This post cannot teach photography, but let us discuss some aspects of photography that bloggers should keep in mind. These small tips will help you understand what to watch when clicking photos for your website or blog (or Facebook, Instagram, etc).
Some bloggers keep shooting randomly in the belief that at least some photos will come out well. Some think that with photo editing apps available on smartphones, one can remove all blemishes in photographs. However, any good photographer will tell you that taking some simple steps while shooting is much better than trying to improve photographs later, and it may not always be possible to improve photographs using image editors.
Let's look at the most important points you should keep in mind while clicking a photo:
- Composition of photo – This refers to the distribution of different objects in the photo frame. The positioning of the main object is of utmost importance. Try to not include distracting objects. Keep the surroundings clean and not cluttered. If the main object or most objects are looking or moving in one direction, keep some margin towards that direction. Do not keep the main dividing lines (e.g. horizon or roof or a tall pillar) in the middle but place them to a side. Most important, focus on the main object, even in a wide scenery.
- Focus - However good other things may be, if the photo is out-of-focus, it cannot be improved. Most mobile phones and pocket cameras come with autofocus setting, which takes care of focus as well as lighting etc. However, they cannot help if you have a shaky hand or you move while taking photo or the object is moving fast. So, learn to hold the camera properly and keep your hand steady. Fast-moving objects need a very high shutter-speed and corresponding adjustments. if your hand is shaky or light is not good or you need to use slow shutter speed, use a tripod for holding the camera.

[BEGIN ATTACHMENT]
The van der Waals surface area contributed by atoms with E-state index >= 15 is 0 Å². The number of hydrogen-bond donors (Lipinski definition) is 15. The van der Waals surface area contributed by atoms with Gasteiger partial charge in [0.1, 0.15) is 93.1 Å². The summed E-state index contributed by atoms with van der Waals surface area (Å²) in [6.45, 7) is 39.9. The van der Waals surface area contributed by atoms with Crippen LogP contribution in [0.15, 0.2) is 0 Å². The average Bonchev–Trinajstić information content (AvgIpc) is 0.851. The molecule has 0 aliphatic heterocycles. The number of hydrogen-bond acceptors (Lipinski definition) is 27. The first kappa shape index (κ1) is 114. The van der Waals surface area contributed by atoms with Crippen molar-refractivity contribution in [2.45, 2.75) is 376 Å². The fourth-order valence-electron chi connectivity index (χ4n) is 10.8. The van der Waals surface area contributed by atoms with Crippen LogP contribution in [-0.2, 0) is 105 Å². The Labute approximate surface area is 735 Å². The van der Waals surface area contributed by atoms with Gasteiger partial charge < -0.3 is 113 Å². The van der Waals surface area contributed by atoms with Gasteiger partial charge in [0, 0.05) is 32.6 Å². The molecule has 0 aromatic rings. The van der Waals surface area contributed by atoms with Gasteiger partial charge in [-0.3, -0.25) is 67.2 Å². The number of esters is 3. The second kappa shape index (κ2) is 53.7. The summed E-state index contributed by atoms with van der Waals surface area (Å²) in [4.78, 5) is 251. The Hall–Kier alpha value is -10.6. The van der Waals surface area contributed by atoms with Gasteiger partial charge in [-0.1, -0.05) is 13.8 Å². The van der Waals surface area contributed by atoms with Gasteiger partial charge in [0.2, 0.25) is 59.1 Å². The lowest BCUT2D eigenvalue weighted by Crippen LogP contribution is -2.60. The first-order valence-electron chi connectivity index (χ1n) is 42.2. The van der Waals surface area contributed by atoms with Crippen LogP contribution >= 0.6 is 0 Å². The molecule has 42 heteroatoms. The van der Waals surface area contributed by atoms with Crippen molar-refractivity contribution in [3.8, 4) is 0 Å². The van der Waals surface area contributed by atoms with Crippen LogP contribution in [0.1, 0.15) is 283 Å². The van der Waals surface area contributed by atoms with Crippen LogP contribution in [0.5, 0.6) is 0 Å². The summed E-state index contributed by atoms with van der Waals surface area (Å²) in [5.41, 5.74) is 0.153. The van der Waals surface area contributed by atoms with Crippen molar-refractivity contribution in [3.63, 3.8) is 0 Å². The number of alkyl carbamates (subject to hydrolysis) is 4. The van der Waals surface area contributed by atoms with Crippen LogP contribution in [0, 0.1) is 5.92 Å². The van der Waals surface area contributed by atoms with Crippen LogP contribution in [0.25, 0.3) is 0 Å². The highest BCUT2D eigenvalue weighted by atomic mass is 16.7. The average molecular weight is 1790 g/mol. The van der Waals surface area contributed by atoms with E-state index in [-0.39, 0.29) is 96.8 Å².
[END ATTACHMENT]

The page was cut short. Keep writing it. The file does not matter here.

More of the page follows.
- Zoom - Pocket cameras come with some optical zoom but mobile phones usually have no 'optical' zoom. Don't be fooled by the 'digital zoom' available in most mobile phones. What the digital zoom does is to enlarge the image digitally, without adding details. So, generally speaking, digital zoom is of little value. Use it just to exclude distracting objects from the frame while shooting. If optical zoom is available, you can use it for keeping the main object in sharp focus while blurring the surroundings. With low zoom (=wide angle), you can include a large scene in the photo while with high zoom (=telephoto), you can bring out details, especially of distant objects. Expensive cameras now come with multiple lenses with varying degree of focal length (zoom capacity); make use of the correct lens for getting the right amount of zoom.